The Description of Cookham (1611)

“The Description of Cookham” was first published in 1611 in Aemilia Lanyer’s volume of poetry Salve Deus Rex Judaeorum.  Lanyer lived from 1569-1645.  The poem is a farewell to the beloved estate Cookham and its lady, the Countess of Cumberland; it both celebrates the invigorating effects the Countess has on the estate and mourns how her departure causes it to wither.  Lanyer lived with Lady Margaret Clifford, Countess Dowager of Cumberland, and her daughter Anne Clifford when Lanyer was a teenager, and Cookham was the estate that the Crown leased to Margaret’s brother, a place the Clifford family occasionally lived.[1]  “The Description of Cookham” was written between Anne Clifford’s wedding on February 25, 1609, when she took the name “Dorset,” and the poem’s entry in the Stationers’ Register on October 2, 1610.[2]

The book Salve Deus Rex Judaeorum was issued twice, though its publication history is complicated to reconstruct.  One text includes the short version of dedications: STC 15277.  Poems requesting patronage are addressed to Anne of Denmark (James I’s Queen), Elizabeth Stuart (their daughter), “All virtuous ladies in general,” Lady Lucy Russell (Countess of Bedford), and Lady Anne Clifford (Countess of Dorset).  There is also a prose dedication to Lanyer’s current patron, Lady Margaret Clifford, Countess Dowager of Cumberland.  This text includes a typesetting error that is corrected in the other version, STC 15277.5, indicating that this second text may be the later printing.  It includes all the opening addresses existing today: Anne of Denmark (James I’s Queen), Elizabeth Stuart (their daughter), Lady Arabella Stuart, Susan Bertie (Countess Dowager of Kent), Lady Marie (Countess Dowager of Pembroke), Lady Lucy Russell (Countess of Bedford), Lady Katherine Howard (Countess of Suffolk), and Lady Anne Clifford (Countess of Dorset), Lady Margaret Clifford (Countess Dowager of Cumberland), “All virtuous ladies in general,” and “To the virtuous reader.”[3]  Three editions of the text have been published in the 20th century, when Lanyer’s work was rediscovered: a 1978 edition by A. L. Rowse, a 1993 edition by Susanne Woods, and a 1994 edition by Diane Purkiss, which also includes the plays of Elizabeth Cary.[4]

“The Description of Cookham” draws on multiple poetic traditions.  Its elegiac tone imbues this farewell to the estate with a mournful sense of loss; the estate loses the Countess, and the speaker loses them both.  Cookham is portrayed as Edenic, a perfect haven of nature that reflects God’s beauty but is now lost.  The poem also addresses the classical topic of “farewell to a place,” most famously evident in Virgil’s Eclogue 1.  The pastoral tradition of the “pathetic fallacy” is evident throughout the poem as nature actively responds to and often sympathizes with human emotion.[5]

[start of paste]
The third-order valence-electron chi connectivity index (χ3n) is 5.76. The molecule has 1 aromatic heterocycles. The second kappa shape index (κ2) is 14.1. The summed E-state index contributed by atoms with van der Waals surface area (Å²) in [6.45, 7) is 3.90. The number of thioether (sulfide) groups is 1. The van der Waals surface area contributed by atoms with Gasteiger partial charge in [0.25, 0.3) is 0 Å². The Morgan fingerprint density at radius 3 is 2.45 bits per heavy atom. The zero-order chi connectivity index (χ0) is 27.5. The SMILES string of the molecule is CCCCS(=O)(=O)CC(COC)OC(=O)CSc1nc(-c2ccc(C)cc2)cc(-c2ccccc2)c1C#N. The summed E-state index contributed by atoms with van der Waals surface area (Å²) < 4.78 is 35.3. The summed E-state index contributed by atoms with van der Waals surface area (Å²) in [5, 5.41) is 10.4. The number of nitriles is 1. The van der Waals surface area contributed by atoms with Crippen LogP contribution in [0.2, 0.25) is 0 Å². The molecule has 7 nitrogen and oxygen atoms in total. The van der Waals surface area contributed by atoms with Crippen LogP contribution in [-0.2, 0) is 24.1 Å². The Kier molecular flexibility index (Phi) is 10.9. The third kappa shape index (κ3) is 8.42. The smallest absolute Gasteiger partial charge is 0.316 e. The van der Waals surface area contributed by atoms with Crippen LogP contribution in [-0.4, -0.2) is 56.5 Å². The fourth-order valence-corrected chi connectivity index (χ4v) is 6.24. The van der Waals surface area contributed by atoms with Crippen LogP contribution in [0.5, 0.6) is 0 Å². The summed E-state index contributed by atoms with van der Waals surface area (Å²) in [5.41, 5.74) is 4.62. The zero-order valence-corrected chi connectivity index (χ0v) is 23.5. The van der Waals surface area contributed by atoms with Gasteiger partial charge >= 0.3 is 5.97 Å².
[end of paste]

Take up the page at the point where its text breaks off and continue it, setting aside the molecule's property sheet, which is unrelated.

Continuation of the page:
With Cookham, Lanyer published the first poem in the country-house genre.  Ben Jonson’s “To Penshurst” is generally thought to have started the genre, but it was not published until 1616.[6]  Jonson also wrote “To Sir Robert Wroth,” published in the same 1616 volume as “To Penshurst” and seen as a companion piece to it.[7]  Poems that continued the country-house genre include Robert Herrick’s “A Country-life: to his Brother Mr. Thomas Herrick” and “A Panegerick to Sir Lewis Pemberton,” Thomas Carew’s “To Saxham” and “To my Friend G.N. from Wrest,” and Andrew Marvell’s “Upon Appleton House.”[8]

  1. Greenblatt, Stephen, ed. “Aemilia Lanyer: 1569-1645.” p. 1436; “Emilia Lanier.” Wikipedia.
  2. “Biography of Aemilia Lanyer.”
  3. “Biography of Aemilia Lanyer.”
  4. Cooley, Ron. “Bibliography.”
  5. Greenblatt, Stephen, ed. “Aemilia Lanyer: 1569-1645.” p. 1430, 1436
  6. Greenblatt, Stephen, ed. “Aemilia Lanyer: 1569-1645.” p. 1436
  7. Hadfield, Andrew. “Politics.” p. 239
  8. Hibbard, G.R. “The Country House Poem of the Seventeenth Century.” p. 159


Allison Wheatley


Works Cited:

“Biography of Aemilia Lanyer.” Mount Vernon Nazarene University School of Arts and

Humanities. Mount Vernon Nazarene University. Web. 6 Sep. 2014.



Cooley, Ron. “Bibliography.” University of Saskatchewan Department of English. University of

Saskatchewan. 9 Jun. 1998. Web. 6 Sep. 2014.

“Emilia Lanier.” Wikipedia. Wikipedia. 6 Jan. 2014. Web. 6 Sep. 2014.

Greenblatt, Stephen, ed. “Aemilia Lanyer: 1569-1645.” Introduction. The Norton Anthology of

English Literature. Vol. B. 9th ed. New York: Norton, 2012. Print.

Hadfield, Andrew. “Politics.” Ben Jonson in Context. Ed. Julie Sanders. Cambridge: Cambridge

UP, 2010. Google Books. Web. 6 Sep. 2014.

Hibbard, G.R. “The Country House Poem of the Seventeenth Century.” Journal of the Warburg

and Courtauld Institutes 19.1/2 (1956): 159-174. JSTOR. Web. 6 Sep. 2014.

Lanier, Emilia. The Poems of Shakespeare’s Dark Lady: Salve Deus Rex Judaeorum. Ed. A.

  1. Rowse. London: Cape, 1976; New York: Clarkson N. Potter, 1978. Print.

Lanyer, Aemilia. The Poems of Aemilia Lanyer: Salve Deus Rex Judaeorum. Ed. Susanne

Woods. New York: Oxford UP, 1993. Print.

Lanyer, Aemilia. Salve Deus Rex Judaeorum. London: Valentine Simms for Richard Bonian,

  1. Early English Books Online. Web. 6 Sep. 2014.

McBride, Kari Boyd. Country Discourse in Early Modern England: A Cultural Study of

Landscape and Legitimacy. Farnham: Ashgate, 2002. Print.

McClung, William Alexander. The Country House in English Renaissance Poetry. Oakland: U

California, 1977. Print.

Purkiss, Diane, ed. Renaissance Women: The Plays of Elizabeth Cary, The Poems of Aemilia

Lanyer. London: William Pickering, 1994. Print.